Tuesday, September 1, 2009
Rotorcraft Report: Next Steps for Army AATE/ITEP Program
The U.S. Army has issued a Request for Information as the next phase in development of its Improved Turbine Engine Program (ITEP). The ITEP is a 3,000-shp engine program "based upon Advanced Affordable Turbine Engine (AATE) technology development," the Army stated in its RFI, issued on July 22. The ITEP is planned as a replacement for the T700-GE-701C/D engines that currently power the UH-60 Black Hawk and AH-64D Apache and date back to 1978. The engine is also used to power a wide variety of helicopters, from other U.S. military services as well as commercial and foreign military helicopters, such as the S-92, S-70, NH90 and EH101. The Army issued its initial announcement for a growth engine replacement in 1998, although launch funding did not become available until the 2007/2008 timeframe.
Two U.S. companies are competing for the ultimate production contract for the ITEP — GE, maker of the original T700/CT7 family, and the Advanced Turbine Engine Company (ATEC), a 50/50 joint venture created in 2007 between Honeywell and Pratt & Whitney to develop AATE technology. Both companies are now in the science and technology (S&T) phase of demonstrating the AATE technology for the future ITEP. ATEC designated its future ITEP engine the HPW3000, while GE is offering its GE3000.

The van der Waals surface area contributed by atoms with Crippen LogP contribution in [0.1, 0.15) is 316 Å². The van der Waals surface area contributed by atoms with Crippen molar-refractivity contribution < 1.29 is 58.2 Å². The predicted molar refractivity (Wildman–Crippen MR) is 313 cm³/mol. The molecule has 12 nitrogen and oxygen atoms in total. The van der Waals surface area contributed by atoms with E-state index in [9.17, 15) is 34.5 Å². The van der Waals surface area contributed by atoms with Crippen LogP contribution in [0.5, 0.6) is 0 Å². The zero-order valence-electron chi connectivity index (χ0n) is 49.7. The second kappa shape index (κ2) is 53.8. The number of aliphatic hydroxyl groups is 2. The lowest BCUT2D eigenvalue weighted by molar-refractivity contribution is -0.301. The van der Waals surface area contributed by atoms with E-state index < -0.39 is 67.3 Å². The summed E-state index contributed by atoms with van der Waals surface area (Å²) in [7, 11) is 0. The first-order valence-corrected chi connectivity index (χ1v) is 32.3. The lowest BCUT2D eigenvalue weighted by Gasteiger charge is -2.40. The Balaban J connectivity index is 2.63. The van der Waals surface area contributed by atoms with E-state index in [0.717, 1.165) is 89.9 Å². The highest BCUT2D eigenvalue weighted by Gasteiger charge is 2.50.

The U.S. Army’s Aviation Applied Technology Directorate completed the Preliminary Design Review (PDR) on the engines late last year. The Detailed Design Review has also been completed and the Critical Design Review (CDR) will be conducted this December, with validation and full engine testing expected to continue through 2011. The AATE program is being conducted under a $109-million contract for each competitor.
GE stated that it had initially been selected as the winner of the AATE competition and awarded the contract. "Subsequently, the Army decided to also award a similar contract to the competition. Additionally, GE has distinguished itself by being selected for five AATE components — turbine technology ceramic matrix composites, advanced power turbine, mechanical systems, compact high-power combustor and advanced compressor," a company spokesperson said.
Full S&T development and testing for the AATE is expected to last through fiscal year 2012. The recently released Army RFI reflects that ITEP development will enter engineering manufacturing development (EMD) in FY2013 with the two contractors who will continue development of their candidate engines through preliminary flight rating test and flight demonstrations, before down selecting to contractor in FY2016.
Objectives of the new engine program are based on comparative parameters of the -701C, providing a 25 percent improvement in specific fuel consumption, a 65 percent increase in power-to-weight ratio, a 35 percent reduction in production and maintenance costs and a 20 percent increase in engine design life.
Reduction in the SFC is considered paramount, considering that under current combat conditions in Iraq and Afghanistan, the Army estimates the cost of fuel to be $30 per gallon when delivered by truck to an aviation unit 600 km (324 nm) inland, and $400 per gallon when delivered by CH-47. A 25 percent reduction in SFC equates to a 12 percent reduction in direct fuel consumption, or an estimated savings of 9.4 million gallons per year.